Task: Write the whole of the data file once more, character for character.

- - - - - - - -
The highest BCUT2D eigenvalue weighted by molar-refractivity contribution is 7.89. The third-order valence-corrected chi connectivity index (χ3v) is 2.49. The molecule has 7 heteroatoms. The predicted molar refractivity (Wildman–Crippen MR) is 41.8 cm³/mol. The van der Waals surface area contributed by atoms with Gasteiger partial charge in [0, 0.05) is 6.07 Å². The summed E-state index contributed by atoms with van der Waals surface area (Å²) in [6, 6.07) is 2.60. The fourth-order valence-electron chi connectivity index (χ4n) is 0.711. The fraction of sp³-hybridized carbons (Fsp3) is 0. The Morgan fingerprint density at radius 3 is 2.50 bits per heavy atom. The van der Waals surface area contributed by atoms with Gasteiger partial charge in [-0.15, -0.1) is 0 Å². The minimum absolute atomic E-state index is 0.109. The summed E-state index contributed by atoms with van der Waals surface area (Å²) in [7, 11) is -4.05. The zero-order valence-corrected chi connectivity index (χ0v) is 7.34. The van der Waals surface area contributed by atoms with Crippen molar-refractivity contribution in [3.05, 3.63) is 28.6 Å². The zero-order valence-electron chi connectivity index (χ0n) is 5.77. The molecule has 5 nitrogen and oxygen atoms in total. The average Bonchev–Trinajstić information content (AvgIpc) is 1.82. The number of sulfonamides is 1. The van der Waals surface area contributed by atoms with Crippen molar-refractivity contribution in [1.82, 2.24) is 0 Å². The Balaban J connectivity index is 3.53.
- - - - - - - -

The highest BCUT2D eigenvalue weighted by molar-refractivity contribution is 7.89. The third-order valence-corrected chi connectivity index (χ3v) is 2.49. The molecule has 7 heteroatoms. The predicted molar refractivity (Wildman–Crippen MR) is 41.8 cm³/mol. The van der Waals surface area contributed by atoms with Gasteiger partial charge in [0, 0.05) is 6.07 Å². The summed E-state index contributed by atoms with van der Waals surface area (Å²) in [6, 6.07) is 2.60. The fourth-order valence-electron chi connectivity index (χ4n) is 0.711. The fraction of sp³-hybridized carbons (Fsp3) is 0. The Morgan fingerprint density at radius 3 is 2.50 bits per heavy atom. The van der Waals surface area contributed by atoms with Gasteiger partial charge in [-0.15, -0.1) is 0 Å². The minimum absolute atomic E-state index is 0.109. The summed E-state index contributed by atoms with van der Waals surface area (Å²) in [7, 11) is -4.05. The zero-order valence-corrected chi connectivity index (χ0v) is 7.34. The van der Waals surface area contributed by atoms with Crippen molar-refractivity contribution in [3.05, 3.63) is 28.6 Å². The zero-order valence-electron chi connectivity index (χ0n) is 5.77. The molecule has 5 nitrogen and oxygen atoms in total. The average Bonchev–Trinajstić information content (AvgIpc) is 1.82. The number of sulfonamides is 1. The van der Waals surface area contributed by atoms with Crippen molar-refractivity contribution in [1.82, 2.24) is 0 Å². The Balaban J connectivity index is 3.53.